Water Online

MAR 2017

Water Innovations gives Water and Wastewater Engineers and end-users a venue to find project solutions and source valuable product information. We aim to educate the engineering and operations community on important issues and trends.

Issue link: https://wateronline.epubxp.com/i/795216

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Page 10 of 34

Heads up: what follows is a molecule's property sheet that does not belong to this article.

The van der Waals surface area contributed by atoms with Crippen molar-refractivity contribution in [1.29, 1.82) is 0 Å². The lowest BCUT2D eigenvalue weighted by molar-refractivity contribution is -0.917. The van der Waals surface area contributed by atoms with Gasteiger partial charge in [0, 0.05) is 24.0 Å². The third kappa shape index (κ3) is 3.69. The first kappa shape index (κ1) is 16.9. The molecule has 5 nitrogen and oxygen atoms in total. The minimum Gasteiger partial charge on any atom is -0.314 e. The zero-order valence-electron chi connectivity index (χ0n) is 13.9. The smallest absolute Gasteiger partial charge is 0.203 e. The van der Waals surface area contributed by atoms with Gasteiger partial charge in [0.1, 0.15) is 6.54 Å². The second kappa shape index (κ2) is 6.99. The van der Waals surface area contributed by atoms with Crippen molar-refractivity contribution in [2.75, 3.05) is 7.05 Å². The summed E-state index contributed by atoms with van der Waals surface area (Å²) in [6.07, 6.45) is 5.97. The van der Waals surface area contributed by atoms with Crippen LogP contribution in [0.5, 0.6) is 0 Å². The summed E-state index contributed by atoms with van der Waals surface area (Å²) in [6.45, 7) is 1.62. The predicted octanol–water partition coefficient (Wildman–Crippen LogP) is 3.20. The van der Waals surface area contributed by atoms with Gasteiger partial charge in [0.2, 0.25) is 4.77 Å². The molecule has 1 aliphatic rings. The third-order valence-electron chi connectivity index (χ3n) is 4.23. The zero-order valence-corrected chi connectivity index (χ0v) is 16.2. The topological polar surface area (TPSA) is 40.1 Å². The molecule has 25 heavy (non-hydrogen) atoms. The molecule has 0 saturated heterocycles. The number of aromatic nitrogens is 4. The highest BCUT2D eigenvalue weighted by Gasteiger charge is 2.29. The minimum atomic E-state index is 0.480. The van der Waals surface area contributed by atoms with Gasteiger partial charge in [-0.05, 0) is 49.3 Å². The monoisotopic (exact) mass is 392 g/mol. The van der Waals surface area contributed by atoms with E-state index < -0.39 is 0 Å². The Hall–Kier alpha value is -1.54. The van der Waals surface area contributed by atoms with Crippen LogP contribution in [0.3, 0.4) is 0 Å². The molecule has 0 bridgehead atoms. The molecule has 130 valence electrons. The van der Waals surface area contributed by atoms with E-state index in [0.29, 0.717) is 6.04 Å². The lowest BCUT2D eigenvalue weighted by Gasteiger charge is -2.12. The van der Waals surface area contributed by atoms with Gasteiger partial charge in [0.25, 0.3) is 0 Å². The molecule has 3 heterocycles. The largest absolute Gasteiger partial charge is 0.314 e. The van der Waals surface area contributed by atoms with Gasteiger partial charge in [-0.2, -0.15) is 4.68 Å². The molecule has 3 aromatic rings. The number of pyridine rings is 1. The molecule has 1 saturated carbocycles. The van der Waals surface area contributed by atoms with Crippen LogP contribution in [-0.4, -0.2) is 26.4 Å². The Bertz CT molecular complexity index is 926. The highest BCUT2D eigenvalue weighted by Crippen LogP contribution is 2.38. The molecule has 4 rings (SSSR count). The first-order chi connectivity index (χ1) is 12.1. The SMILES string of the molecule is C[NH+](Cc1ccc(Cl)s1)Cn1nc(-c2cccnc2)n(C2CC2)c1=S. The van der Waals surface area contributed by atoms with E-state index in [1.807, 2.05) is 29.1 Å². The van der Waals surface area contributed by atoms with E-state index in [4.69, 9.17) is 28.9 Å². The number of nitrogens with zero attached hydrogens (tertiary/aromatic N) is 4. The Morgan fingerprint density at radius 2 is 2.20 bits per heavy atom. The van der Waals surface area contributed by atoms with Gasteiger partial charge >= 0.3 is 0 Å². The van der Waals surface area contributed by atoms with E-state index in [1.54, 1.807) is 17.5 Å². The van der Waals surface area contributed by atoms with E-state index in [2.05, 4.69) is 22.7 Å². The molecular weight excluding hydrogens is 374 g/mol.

By Blair Lavoie S ubstantial reductions in state and federal funding for public infrastructure projects is the new reality facing municipalities and utilities across the country. At the same time, aging infrastructure continues to be a key topic for municipal leaders and remains a critical concern for communities and residents. In fact, according to a 2016 survey from MWH Global, now part of Stantec, 35 percent of Americans think that their community's current water infrastructure will last less than five years. With the need for updates and rebuilds to major infrastructure projects, many communities and utilities are looking for new options to help with funding and building. The construction management at risk (CMAR) delivery method has become a go-to choice for large-scale infrastructure projects thanks to start-to-finish collaboration between the agency/owner, the design firm, and the CMAR firm. Using this efficient and cost-effective method, the CMAR firm serves as a consultant during the design phase, then acts as the general contractor during the construction phase. The Challenge: City Of Fremont, OH The city of Fremont, located in rural northwest Ohio, turned to the CMAR approach when it faced aging water infrastructure along with financial constraints and federal compliance requirements. The Sandusky River, which travels through the heart of the city before emptying into Lake Erie, has important recreation and economic value to the community and is a spawning area for Lake Erie walleye game fish. It's also the source for Fremont's drinking water and the destination for its treated wastewater and combined sewer overflow (CSO) discharges. Fremont relied on an aging and increasingly ineffective wastewater and stormwater collection system with many sections originally constructed more than 100 years ago. The city-owned wastewater treatment plant, the Water Pollution Control Center (WPCC), was constructed in 1949, with the last significant upgrade in 1988. This combined sewer system conveys dry weather flow to the WPCC at approximately 6 MGD. The plant was sized to effectively process the dry weather flow, but during heavy rain or snowmelt the combined raw sewage and stormwater volume far exceeded the collection system and plant capacities, causing a regular overflow of this discharge into the Sandusky River. This occurred 70 times in 2013 alone. Pollutants from these CSO discharges can include bacteria and other pathogens, organic loading, solids, floatable debris, and nutrients. Yearly summer algae blooms in Lake Erie fed by farm runoff and nutrients released from the aging wastewater collection and treatment systems were identified as a significant environmental threat. Under the Clean Water Act, the U.S. EPA issued a policy in 1994 requiring municipalities to make improvements to reduce or eliminate this type of CSO-related pollution. The implementation and enforcement of this policy was furthered by the National Pollutant Discharge Elimination System (NPDES) permit program administered by state environmental agencies, including the Ohio EPA. After years of sidestepping compliance, in 2012, Fremont was required to take action by state and federal agencies imposing NPDES discharge permit requirements that the liquids treatment phase of the WPCC be rebuilt by the end of 2015 and other costly long-term control plan improvements to the collection system be completed by 2028. Because no long-term asset management plan for water and sewer systems had previously been developed, Fremont faced a number of hurdles. For Fremont's leaders, paying for the project was a significant challenge. The diminished presence of manufacturing companies — a previous driver of the local economy — had negatively impacted Fremont's income tax base, which once helped subsidize water and sewer operations. State allocations for infrastructure projects had also been reduced substantially. To further complicate funding, Fremont's construction of a new reservoir to store water taken from the Sandusky River went tens of millions of dollars over the initial project budget by the time it was completed in 2012. This situation required Fremont to implement a plan for substantial yearly increases in water and sewer rates for local residents, who have a median household income 30 percent below the state average. An Ohio EPA Sewer and Water Rate Survey showed a 20 percent increase in Fremont's annual residential water rates from 2010 to 2011 and a nearly 30 percent hike in sewer rates over the same period. Expansion and enhancement of the WPCC became the focus for a newly elected city administration and city council. The project would become the largest public project ever undertaken by the city. 8 wateronline.com n Water Innovations Construction Management At Risk: Rebuilding Infrastructure Through Collaboration What's so great about construction management at risk (CMAR)? The story of Fremont, OH — and a description of four key CMAR benefits — sheds light on the alternative delivery method.

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